A typical geometry stage is done using the vertex of each triangle, and requires 100 floating point operations per second (FLOPS) per vertex. For two million vertices, this means that 200 million FLOPS are required per second. This is twice as fast as a current low cost CPU can perform, and one quarter of the maximum claimed speed of recent media processors (800 million FLOPS per second). However as CPU speed appears to be doubling each year, it is considered that it is not currently necessary to increase the speed of the geometry stage by special hardware.
The required memory bandwidth for a 1024×768 24-bit display at a 75 Hz refresh rate, with a Z-buffer (a buffer for data describing the third dimension Z) and using texture mapping, is more than 4 Gbytes (4,000 million bytes). Maximum required memory bandwidth is estimated to be 12,000 million bytes per second. This is far in excess of current available bandwidth, estimated to be 500 million bytes per second. Even with doubling of memory bandwidth every three years, it is clear that memory bandwidth represents a significant processing bottleneck.
Thus the geometry stage is often contained in a 3D graphics accelerator.
Synchronous dynamic random access memories (SDRAMs) have been found to be very efficiently accessed, if addresses belong to the same row; only one clock cycle per access is required. When a following address access is in a different row, a delay is incurred for the accessing circuit to switch to the new row, which delay is called page fault (pageFault). In current SDRAM technology, the page fault cost is 7-10 clock cycles (e.g. pageFault=7).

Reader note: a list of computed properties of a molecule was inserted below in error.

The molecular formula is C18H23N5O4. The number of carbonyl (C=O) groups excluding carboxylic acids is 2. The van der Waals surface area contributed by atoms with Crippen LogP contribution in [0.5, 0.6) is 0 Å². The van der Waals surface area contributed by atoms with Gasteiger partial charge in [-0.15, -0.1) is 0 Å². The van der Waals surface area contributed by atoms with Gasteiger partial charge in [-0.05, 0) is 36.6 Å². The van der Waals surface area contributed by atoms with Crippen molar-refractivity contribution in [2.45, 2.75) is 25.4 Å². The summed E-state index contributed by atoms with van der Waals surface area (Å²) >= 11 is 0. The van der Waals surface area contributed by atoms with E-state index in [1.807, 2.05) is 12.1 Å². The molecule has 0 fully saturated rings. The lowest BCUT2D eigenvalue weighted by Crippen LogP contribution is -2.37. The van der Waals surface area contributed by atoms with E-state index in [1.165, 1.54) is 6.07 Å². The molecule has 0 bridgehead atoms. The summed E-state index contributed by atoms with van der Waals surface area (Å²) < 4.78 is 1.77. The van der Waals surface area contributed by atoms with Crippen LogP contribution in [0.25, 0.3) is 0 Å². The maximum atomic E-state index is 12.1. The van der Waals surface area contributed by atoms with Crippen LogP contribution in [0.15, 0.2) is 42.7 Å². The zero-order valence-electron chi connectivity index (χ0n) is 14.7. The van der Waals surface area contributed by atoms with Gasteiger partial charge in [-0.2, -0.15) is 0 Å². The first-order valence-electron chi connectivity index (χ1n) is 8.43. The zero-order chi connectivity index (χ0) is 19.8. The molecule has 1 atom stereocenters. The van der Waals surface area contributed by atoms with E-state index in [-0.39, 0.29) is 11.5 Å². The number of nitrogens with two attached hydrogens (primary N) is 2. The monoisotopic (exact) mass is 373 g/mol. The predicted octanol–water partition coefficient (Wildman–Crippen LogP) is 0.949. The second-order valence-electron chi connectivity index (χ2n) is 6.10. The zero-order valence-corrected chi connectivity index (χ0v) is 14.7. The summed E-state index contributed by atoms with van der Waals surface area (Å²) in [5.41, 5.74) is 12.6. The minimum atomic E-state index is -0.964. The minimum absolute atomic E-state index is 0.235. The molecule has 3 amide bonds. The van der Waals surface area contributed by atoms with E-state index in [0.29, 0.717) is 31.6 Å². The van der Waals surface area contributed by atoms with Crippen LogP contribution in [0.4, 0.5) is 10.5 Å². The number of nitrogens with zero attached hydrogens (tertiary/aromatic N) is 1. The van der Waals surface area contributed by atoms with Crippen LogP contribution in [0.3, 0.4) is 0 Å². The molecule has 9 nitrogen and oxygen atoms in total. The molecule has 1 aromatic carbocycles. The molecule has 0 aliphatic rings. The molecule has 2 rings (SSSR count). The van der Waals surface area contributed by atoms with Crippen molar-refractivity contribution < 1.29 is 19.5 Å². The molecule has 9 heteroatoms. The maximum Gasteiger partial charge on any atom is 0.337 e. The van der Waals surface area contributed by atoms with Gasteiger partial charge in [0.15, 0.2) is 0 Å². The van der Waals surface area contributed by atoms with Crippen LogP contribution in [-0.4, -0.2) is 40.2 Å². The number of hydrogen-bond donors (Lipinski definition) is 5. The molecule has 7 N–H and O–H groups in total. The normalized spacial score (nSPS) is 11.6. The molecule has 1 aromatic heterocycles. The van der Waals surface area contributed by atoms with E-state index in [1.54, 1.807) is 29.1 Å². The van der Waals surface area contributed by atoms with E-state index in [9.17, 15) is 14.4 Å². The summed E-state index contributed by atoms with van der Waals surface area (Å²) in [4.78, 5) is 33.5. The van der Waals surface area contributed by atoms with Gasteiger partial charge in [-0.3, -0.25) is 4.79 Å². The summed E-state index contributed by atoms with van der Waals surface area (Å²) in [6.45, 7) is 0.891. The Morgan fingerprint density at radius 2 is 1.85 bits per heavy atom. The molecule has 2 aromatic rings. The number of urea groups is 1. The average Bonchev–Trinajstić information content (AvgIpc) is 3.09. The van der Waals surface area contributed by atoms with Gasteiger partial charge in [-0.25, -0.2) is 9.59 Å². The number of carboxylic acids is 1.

Reference is now made to FIG. 1, which illustrates pertinent parts of a computer used to carry out 3D graphics processing. Illustrated is a processor (CPU) 1, operating in accordance with programs stored in random access memory (RAM) 3, communicating with each other via a bus 5. The CPU also communicates with a graphics subsystem 7, to which a 3D accelerator 9 is connected. Video RAM 11 is connected to the 3D accelerator, or to the graphics subsystem for storage of processed and to-be-processed display data as will be described below. The graphics subsystem and 3D accelerator are connected to a digital to analog (D/A) converter 13 which converts 3D digital signals to be displayed in 2D received from the accelerator, or other display data received from the graphics subsystem, to analog signals such as the well known standard RGB signals, which are applied to display 15.